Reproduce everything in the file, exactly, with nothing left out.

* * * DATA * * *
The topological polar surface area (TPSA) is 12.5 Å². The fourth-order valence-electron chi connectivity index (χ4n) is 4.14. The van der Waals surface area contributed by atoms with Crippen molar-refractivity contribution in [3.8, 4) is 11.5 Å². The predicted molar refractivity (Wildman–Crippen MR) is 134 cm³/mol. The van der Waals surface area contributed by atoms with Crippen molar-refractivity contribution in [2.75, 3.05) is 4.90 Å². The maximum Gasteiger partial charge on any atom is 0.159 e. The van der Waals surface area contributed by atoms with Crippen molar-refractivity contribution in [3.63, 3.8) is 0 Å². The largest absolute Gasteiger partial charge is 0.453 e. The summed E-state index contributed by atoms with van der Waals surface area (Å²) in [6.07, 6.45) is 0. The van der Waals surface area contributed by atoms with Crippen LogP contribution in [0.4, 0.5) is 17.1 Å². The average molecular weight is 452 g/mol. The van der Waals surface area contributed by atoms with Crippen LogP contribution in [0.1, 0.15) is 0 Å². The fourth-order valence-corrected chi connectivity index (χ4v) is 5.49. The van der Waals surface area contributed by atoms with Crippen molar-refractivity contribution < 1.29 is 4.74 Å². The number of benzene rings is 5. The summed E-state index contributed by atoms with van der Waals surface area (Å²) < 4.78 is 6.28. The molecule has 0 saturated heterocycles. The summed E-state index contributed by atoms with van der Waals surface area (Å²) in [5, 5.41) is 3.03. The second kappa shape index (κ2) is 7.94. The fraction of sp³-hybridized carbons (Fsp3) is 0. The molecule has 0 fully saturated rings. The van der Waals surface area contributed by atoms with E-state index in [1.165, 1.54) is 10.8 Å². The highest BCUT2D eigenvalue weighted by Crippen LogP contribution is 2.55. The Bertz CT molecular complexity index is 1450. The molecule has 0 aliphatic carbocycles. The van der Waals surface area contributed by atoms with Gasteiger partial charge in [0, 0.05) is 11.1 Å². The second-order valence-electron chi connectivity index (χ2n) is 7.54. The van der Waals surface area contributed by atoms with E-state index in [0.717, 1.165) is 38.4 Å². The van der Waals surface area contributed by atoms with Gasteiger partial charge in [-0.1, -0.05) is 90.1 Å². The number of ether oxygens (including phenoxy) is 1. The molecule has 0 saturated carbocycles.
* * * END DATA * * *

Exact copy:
The topological polar surface area (TPSA) is 12.5 Å². The fourth-order valence-electron chi connectivity index (χ4n) is 4.14. The van der Waals surface area contributed by atoms with Crippen molar-refractivity contribution in [3.8, 4) is 11.5 Å². The predicted molar refractivity (Wildman–Crippen MR) is 134 cm³/mol. The van der Waals surface area contributed by atoms with Crippen molar-refractivity contribution in [2.75, 3.05) is 4.90 Å². The maximum Gasteiger partial charge on any atom is 0.159 e. The van der Waals surface area contributed by atoms with Crippen molar-refractivity contribution in [3.63, 3.8) is 0 Å². The largest absolute Gasteiger partial charge is 0.453 e. The summed E-state index contributed by atoms with van der Waals surface area (Å²) in [6.07, 6.45) is 0. The van der Waals surface area contributed by atoms with Crippen LogP contribution in [0.4, 0.5) is 17.1 Å². The average molecular weight is 452 g/mol. The van der Waals surface area contributed by atoms with Crippen LogP contribution in [0.1, 0.15) is 0 Å². The fourth-order valence-corrected chi connectivity index (χ4v) is 5.49. The van der Waals surface area contributed by atoms with Crippen molar-refractivity contribution < 1.29 is 4.74 Å². The number of benzene rings is 5. The summed E-state index contributed by atoms with van der Waals surface area (Å²) < 4.78 is 6.28. The molecule has 0 saturated heterocycles. The summed E-state index contributed by atoms with van der Waals surface area (Å²) in [5, 5.41) is 3.03. The second kappa shape index (κ2) is 7.94. The fraction of sp³-hybridized carbons (Fsp3) is 0. The molecule has 0 fully saturated rings. The van der Waals surface area contributed by atoms with E-state index in [1.165, 1.54) is 10.8 Å². The highest BCUT2D eigenvalue weighted by Crippen LogP contribution is 2.55. The Bertz CT molecular complexity index is 1450. The molecule has 0 aliphatic carbocycles. The van der Waals surface area contributed by atoms with Gasteiger partial charge in [0, 0.05) is 11.1 Å². The second-order valence-electron chi connectivity index (χ2n) is 7.54. The van der Waals surface area contributed by atoms with E-state index in [0.717, 1.165) is 38.4 Å². The van der Waals surface area contributed by atoms with Gasteiger partial charge in [-0.1, -0.05) is 90.1 Å². The number of ether oxygens (including phenoxy) is 1. The molecule has 0 saturated carbocycles.